Re: 10 Brain Things...and One Reminder that People are the Curriculum!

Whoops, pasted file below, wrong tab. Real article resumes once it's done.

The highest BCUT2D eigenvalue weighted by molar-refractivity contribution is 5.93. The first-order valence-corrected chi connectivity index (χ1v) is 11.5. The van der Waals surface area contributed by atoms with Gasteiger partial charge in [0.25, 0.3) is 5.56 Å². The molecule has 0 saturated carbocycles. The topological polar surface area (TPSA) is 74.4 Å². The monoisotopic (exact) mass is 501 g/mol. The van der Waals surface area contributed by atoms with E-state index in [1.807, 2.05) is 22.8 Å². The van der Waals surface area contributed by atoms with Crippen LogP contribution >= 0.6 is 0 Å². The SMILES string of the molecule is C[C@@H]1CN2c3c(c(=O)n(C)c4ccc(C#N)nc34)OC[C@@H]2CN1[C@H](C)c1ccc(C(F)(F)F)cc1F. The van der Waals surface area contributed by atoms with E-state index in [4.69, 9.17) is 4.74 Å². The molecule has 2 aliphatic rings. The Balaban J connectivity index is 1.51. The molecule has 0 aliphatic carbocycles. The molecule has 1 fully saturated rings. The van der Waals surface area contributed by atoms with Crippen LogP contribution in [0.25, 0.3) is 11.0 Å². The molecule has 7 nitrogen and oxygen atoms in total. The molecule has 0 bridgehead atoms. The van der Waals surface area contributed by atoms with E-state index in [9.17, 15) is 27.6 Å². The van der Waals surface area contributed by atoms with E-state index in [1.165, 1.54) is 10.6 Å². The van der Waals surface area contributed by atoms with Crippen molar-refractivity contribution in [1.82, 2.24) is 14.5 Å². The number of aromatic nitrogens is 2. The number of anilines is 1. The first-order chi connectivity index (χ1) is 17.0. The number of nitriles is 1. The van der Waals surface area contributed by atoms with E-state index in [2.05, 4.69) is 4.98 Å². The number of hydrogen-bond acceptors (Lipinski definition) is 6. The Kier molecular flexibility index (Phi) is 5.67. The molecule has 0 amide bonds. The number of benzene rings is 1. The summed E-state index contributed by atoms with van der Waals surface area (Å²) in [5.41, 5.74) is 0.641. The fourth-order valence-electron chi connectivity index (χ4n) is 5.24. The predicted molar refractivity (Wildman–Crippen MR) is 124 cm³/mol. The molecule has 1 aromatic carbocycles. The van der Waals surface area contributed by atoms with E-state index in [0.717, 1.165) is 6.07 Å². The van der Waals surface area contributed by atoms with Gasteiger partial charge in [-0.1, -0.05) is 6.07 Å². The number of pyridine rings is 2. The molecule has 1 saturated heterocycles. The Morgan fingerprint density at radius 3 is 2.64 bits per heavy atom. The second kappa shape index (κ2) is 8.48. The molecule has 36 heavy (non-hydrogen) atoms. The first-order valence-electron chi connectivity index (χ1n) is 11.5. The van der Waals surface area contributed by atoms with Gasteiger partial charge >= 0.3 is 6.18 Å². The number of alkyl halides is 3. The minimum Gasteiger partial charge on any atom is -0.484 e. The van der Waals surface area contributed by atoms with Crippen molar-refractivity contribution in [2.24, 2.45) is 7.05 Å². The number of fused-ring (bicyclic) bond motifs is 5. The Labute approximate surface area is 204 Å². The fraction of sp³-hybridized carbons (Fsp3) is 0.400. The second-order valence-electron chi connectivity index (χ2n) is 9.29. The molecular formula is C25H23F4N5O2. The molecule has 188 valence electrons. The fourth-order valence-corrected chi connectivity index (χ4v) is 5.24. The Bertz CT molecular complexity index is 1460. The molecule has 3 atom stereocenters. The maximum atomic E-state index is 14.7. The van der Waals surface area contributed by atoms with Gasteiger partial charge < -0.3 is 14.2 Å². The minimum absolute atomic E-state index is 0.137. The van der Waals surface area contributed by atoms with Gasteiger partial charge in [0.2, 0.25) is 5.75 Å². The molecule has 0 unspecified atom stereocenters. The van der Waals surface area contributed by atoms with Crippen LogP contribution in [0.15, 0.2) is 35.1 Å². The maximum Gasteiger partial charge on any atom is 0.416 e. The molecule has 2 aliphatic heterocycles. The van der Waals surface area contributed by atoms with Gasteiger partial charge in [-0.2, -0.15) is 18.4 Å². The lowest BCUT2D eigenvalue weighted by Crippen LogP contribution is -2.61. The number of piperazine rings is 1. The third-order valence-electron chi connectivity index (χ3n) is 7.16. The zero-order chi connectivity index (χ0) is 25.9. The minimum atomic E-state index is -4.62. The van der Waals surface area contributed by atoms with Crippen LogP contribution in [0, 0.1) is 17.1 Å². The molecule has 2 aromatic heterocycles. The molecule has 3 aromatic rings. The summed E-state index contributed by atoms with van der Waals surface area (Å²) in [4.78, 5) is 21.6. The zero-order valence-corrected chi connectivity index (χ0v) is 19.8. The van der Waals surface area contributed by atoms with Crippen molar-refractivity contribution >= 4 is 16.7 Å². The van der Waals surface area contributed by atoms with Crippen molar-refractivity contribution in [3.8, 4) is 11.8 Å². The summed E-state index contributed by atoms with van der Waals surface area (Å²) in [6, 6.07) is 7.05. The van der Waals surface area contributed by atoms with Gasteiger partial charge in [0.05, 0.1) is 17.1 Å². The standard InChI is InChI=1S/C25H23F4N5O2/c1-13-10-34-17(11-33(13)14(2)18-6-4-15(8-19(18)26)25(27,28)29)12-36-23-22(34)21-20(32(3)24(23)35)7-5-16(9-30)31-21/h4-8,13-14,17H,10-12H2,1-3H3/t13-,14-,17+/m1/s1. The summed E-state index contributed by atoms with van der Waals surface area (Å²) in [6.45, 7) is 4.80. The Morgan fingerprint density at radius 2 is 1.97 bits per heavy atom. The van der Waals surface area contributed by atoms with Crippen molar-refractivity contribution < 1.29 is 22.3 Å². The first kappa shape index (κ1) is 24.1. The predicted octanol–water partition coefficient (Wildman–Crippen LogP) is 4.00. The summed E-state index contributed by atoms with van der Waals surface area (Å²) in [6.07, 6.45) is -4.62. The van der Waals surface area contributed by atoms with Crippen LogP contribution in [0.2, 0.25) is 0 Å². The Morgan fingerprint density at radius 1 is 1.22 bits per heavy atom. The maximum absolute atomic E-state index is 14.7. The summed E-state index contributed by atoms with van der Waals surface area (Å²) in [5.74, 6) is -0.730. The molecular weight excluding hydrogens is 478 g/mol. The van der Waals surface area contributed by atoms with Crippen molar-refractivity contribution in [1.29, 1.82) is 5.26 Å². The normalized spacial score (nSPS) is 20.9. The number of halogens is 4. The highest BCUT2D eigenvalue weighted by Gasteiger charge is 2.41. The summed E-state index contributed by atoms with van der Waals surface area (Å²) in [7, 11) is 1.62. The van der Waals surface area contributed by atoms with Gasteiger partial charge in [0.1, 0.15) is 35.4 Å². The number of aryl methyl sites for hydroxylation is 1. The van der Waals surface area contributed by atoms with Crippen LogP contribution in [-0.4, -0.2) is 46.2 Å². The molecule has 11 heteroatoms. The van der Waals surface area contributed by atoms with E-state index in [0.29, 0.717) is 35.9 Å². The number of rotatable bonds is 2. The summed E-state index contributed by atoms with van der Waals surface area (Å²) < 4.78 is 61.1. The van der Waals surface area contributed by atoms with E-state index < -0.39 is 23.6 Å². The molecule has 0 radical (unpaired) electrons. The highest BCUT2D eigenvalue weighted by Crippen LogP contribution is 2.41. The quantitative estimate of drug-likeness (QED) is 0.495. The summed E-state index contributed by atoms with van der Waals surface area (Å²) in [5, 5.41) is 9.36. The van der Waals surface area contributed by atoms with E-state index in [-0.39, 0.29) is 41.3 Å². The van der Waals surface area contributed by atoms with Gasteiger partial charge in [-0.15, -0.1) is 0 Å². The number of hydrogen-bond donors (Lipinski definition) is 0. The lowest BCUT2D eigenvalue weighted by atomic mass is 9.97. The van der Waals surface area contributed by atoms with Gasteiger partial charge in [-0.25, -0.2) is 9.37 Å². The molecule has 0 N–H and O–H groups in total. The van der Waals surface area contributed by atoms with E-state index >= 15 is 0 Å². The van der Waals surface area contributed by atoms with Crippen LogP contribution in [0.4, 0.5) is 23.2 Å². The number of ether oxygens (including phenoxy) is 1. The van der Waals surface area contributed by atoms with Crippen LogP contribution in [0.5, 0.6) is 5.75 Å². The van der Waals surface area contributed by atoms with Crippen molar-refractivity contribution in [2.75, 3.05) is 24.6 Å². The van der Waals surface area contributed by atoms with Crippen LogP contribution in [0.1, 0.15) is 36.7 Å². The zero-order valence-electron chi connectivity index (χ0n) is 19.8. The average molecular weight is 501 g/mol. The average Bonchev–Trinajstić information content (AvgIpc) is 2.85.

Stephen, Hope all is well up in your neck of the woods. Appreciate your pick-up of the "10 Brain Things...People are the Curriculum" post...and more appreciative of your thoughtful challenge to the introductory line: "patterns are truth". For what it's worth, a touch of context (perhaps a pattern, no less): The underlying 'goal' of the "10 Brain Things" (plus one for the road) was not to frame an argument. It was not to seek a thread of specific continuity. And it was not suggest that any one of those posts were the 'truth' or that there was a single 'way' to interpret or read any of those posts. Some of them I agree with in word and/or spirit. Some of them I do not in either word or spirit. Each, however, are punctuation moments in a continual stream of thinking...and thus form at best a 'pattern' rather than a singular or rhetorical argument. At least not for me. Therefore, when I wrote as an introductory comment, "patterns are truths", it was a) a provocation for others to Gestalt on their own terms and simply to re-echo what blog links are really all about: rubber band momentum rather than singular truths, and b) that in the future information 'gathering' and information 'sense-making' will NOT be a matter of ONE SINGULAR TRUTH to memorize and echo, but there will be a critical need to be PATTERN_SAAVY, to be PERIPHEAL, to be RESPONSE-ABLE, to be CONSCIOUS of WHAT LIES BETWEEN the LINKS. Otherwise, the sheer amount of information, and the sheer amount of content-authors, and the sheer amount of perspectives, and the sheer lack of singular authorities, and maybe the 'common sense' ideas shared by Daniel Pink (et al) of new CONCEPTUAL AGE thinking (left and right brain merged, rather than at war) will make it simply the 'cost of entry' if you want to be truly literate. Isn't there an unspoken or tacit expectation that "digital literacy" is more than simply being able to turn on the machine or type/stylus at some necessary speed, or write code, or manage dozens of multi-media mediums at one presentation moment, or to 'think' like Prensky's Digital Natives? Isn't it really about intuitive, adaptive, pattern recognition; being able to sort through a stunning degree of information quickly and placing value judgements on details in terms of 'relevant' or 'irrelevant' to the purposes of your search or essential question; isn't it about snowboarding on the rough ungroomed edges off the side of a trail rather than a linear, parallel, technically expert alpine glide down a groomed trail? So, back to the matter of "patterns are truth": Yes, I agree with you, patterns are perception, and whether or not we're comfortable with it or not, perception is lower-case "t" truth (for all you Aristotle fans) and the daily currency of our human experience, and while there are laws and truths and theories and commone sense expectations, our daily human experience is based upon making sense based on perceptions and trying to continually hone in one what we can live with. Same is true in 'school'. Tests and experts aside, the day of kids simply memorizing the map and coloring in the lines and nodding their head up and down just because I as the teacher said a fact was a fact is at best quaint, and at worst a dinosaur that hasn't left the building. You mentioned "room for error" when our mind leaps into action, leaps into sense-making. True. Absolutely. But "error" isn't the problem, unless you're holding the code at some missle silo or are paralyzed by a low SAT test score one Saturday morning. Learning is about experimentation and questions and error if it is to be real. Learning without errors has no long-term relevance. Like a velcro-closure sneaker when its scrubbed clean of any error in the process. We spend infinite time and energy worrying about answers and final decisions in the learning process as if 99.9% of our evaluations weren't arbitrary in the first place (although maybe filled with good intentions). If we spent that same time helping kids "ask the right questions", wrestling with ambiguity, being comfortable with errors and "not knowing" at first, think...think just how significant the learning process would be. Because if we don't figure out a way to make learning a customized experience for each single learner in this day and age and the future to follow, then 'thinking tasks' will be outsourced to machines and a few noble philosophers on virtual mountain tops. And since the future will most likely not be framed by simplistic boundaries and labels and linear rows to sit in, I'm guessing that 'pattern recognition' will be critical as a 'cost of entry' for all learners. Now, here's the final rock skipped across the water's surface for this morning: I am not interested in "patterns are truths" as "answers", although I do believe that for most of us they end up being so -- and maybe this was the "danger" you were hinting at. No, that's not my gig. My interest lies in "patterns are truths" as a launching point for discussion, for brainstorming, for learning to ask great questions. And in this, I do believe without reservation that errors are our colleagues and frankly better company than convenient "2+2=4" truths. Have a great day, Stephen...and great waking up to your challenge this morning. [Comment] [Permalink]